Asking for money? Choose your words carefully
Charities and non-profits are important, but as a skeptic I share a fear with many that certain large organizations have become so large that they require significant overhead to maintain their business and that my donation dollars may not actually be spent as I intend for them to be.
Three University of California researchers recently published a paper in the journal Science describing experiments conducted to study the impact of phrasing on charitable contributions.
First, 449 students were asked to choose an orgnization to donate $100 to based on different criteria. One group was told that their contributions would be matched 1:1, the second was told 1:3 matching, the third was told the donation would become part of a seed fund, and the fourth was told their money would go directly to those who needed it because the overhead requirements of the company were already met. Students were 80% more likely to donate to charities with the fourth type of messaging over the seed funding option, and were 94% more likely to choose one of the matching options.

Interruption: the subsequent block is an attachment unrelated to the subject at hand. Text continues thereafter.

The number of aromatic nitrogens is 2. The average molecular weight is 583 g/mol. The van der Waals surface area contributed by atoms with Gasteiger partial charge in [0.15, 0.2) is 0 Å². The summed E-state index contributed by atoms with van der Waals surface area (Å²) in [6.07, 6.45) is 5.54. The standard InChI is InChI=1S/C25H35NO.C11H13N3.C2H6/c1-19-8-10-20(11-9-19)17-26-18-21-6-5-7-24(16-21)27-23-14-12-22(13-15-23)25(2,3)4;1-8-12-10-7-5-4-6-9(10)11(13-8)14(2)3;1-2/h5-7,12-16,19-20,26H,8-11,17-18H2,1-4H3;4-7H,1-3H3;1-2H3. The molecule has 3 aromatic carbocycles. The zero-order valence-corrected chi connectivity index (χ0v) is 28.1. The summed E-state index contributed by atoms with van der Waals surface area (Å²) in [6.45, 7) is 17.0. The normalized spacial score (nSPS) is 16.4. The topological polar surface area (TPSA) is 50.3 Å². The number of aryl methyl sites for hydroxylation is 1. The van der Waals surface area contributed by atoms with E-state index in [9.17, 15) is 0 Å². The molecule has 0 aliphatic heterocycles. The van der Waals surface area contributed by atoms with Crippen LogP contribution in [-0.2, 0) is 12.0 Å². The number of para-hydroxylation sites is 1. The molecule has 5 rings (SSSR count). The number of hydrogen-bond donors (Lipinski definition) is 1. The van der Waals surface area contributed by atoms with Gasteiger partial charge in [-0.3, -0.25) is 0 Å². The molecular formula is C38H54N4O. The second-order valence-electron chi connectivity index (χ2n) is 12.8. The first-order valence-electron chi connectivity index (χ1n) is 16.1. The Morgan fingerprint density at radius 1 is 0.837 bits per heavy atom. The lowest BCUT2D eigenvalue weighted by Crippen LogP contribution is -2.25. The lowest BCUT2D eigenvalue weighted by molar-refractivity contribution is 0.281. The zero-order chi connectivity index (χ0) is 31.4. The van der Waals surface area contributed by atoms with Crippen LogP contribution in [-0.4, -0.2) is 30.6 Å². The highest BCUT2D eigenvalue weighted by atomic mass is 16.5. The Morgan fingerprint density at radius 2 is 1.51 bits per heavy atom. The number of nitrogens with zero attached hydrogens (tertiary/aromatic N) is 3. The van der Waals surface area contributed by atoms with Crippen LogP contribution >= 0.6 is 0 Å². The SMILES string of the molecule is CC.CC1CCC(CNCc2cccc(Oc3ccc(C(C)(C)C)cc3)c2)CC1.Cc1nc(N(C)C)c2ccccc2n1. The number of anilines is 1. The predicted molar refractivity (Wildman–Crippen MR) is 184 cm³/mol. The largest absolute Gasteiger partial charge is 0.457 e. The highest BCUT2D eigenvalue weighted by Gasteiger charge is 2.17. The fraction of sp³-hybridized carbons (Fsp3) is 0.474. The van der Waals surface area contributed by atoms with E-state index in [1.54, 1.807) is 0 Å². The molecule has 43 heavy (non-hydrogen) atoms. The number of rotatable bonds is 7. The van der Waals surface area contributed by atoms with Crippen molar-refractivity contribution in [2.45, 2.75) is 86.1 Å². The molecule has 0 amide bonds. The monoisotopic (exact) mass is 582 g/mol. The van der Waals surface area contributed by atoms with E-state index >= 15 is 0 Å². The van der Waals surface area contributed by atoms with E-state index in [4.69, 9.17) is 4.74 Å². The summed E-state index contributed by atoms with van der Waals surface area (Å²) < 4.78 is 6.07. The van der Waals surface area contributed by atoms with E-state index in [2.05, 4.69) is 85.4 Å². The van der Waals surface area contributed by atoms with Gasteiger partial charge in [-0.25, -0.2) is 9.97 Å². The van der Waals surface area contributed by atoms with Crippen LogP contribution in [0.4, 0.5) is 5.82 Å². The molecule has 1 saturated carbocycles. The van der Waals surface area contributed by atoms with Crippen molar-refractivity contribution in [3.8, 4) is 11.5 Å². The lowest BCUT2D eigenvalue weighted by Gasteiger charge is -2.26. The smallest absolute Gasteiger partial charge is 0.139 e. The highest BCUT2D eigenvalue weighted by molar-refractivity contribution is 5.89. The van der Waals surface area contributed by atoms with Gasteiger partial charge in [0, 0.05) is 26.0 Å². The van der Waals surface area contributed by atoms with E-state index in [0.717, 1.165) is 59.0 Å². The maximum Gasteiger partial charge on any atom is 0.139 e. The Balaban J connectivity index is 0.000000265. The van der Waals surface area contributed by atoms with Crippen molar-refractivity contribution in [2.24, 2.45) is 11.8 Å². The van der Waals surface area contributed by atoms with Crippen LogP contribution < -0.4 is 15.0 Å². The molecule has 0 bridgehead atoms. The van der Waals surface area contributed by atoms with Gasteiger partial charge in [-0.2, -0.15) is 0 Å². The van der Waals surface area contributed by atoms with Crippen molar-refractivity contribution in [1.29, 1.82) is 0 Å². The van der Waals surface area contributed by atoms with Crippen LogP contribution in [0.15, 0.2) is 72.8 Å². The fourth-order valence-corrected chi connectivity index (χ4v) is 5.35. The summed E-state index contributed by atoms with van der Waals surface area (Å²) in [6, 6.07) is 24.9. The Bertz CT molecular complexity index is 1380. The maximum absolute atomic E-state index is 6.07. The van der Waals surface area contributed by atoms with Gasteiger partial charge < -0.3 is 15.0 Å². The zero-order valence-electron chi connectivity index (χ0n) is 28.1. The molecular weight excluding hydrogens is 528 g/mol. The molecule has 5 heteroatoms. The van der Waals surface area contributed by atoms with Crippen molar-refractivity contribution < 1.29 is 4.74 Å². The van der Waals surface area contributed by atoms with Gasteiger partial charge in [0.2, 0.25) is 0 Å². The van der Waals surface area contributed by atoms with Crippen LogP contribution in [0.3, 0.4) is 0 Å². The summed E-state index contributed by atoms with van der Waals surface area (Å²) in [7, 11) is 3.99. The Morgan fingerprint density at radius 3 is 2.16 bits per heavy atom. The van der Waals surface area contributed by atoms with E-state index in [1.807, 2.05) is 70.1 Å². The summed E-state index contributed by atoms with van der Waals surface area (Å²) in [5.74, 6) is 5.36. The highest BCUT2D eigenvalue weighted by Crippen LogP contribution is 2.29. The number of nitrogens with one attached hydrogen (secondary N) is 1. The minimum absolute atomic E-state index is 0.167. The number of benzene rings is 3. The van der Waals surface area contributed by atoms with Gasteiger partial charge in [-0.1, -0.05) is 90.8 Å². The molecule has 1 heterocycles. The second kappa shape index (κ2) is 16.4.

The second study partnered with two active charities asking for donations by mail from 40,000 people. Similar to the first study, four different types of messages were sent to the recipients: the first was the overhead-free, the second was a matching funds option, the third mentioned seed funding and the fourth was the control group with no special terms. The no-overhead option outperformed the rest with responders 80-84% more likely to donate over the other three options.
Unsurprisingly, donors are more interested in helping the causes they strive to influence than paying for the salaries and other business costs of running the charity. This was perhaps always the case but now in the digital age of research and small-businesses, donors have more access to information than ever before and recognize